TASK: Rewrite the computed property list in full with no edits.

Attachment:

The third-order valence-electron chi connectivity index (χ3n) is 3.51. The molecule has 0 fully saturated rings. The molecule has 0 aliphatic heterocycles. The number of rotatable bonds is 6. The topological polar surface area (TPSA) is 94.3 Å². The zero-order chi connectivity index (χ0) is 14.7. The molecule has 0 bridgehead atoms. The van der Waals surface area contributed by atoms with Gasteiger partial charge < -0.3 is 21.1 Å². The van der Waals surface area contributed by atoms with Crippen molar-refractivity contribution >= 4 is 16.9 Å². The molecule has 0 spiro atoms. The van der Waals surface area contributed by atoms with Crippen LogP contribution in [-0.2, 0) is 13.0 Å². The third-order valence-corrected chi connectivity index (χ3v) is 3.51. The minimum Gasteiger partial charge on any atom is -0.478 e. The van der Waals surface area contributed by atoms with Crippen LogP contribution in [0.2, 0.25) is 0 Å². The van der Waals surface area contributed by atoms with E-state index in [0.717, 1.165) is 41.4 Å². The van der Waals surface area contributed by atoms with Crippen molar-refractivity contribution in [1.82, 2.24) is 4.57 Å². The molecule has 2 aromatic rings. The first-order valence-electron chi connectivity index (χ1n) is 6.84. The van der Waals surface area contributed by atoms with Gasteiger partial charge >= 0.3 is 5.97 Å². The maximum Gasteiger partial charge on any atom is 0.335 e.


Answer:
The third-order valence-electron chi connectivity index (χ3n) is 3.51. The molecule has 0 fully saturated rings. The molecule has 0 aliphatic heterocycles. The number of rotatable bonds is 6. The topological polar surface area (TPSA) is 94.3 Å². The zero-order chi connectivity index (χ0) is 14.7. The molecule has 0 bridgehead atoms. The van der Waals surface area contributed by atoms with Gasteiger partial charge < -0.3 is 21.1 Å². The van der Waals surface area contributed by atoms with Crippen molar-refractivity contribution >= 4 is 16.9 Å². The molecule has 0 spiro atoms. The van der Waals surface area contributed by atoms with Crippen LogP contribution in [-0.2, 0) is 13.0 Å². The third-order valence-corrected chi connectivity index (χ3v) is 3.51. The minimum Gasteiger partial charge on any atom is -0.478 e. The van der Waals surface area contributed by atoms with Crippen LogP contribution in [0.2, 0.25) is 0 Å². The van der Waals surface area contributed by atoms with E-state index in [0.717, 1.165) is 41.4 Å². The van der Waals surface area contributed by atoms with Crippen molar-refractivity contribution in [1.82, 2.24) is 4.57 Å². The molecule has 2 aromatic rings. The first-order valence-electron chi connectivity index (χ1n) is 6.84. The van der Waals surface area contributed by atoms with Gasteiger partial charge >= 0.3 is 5.97 Å². The maximum Gasteiger partial charge on any atom is 0.335 e.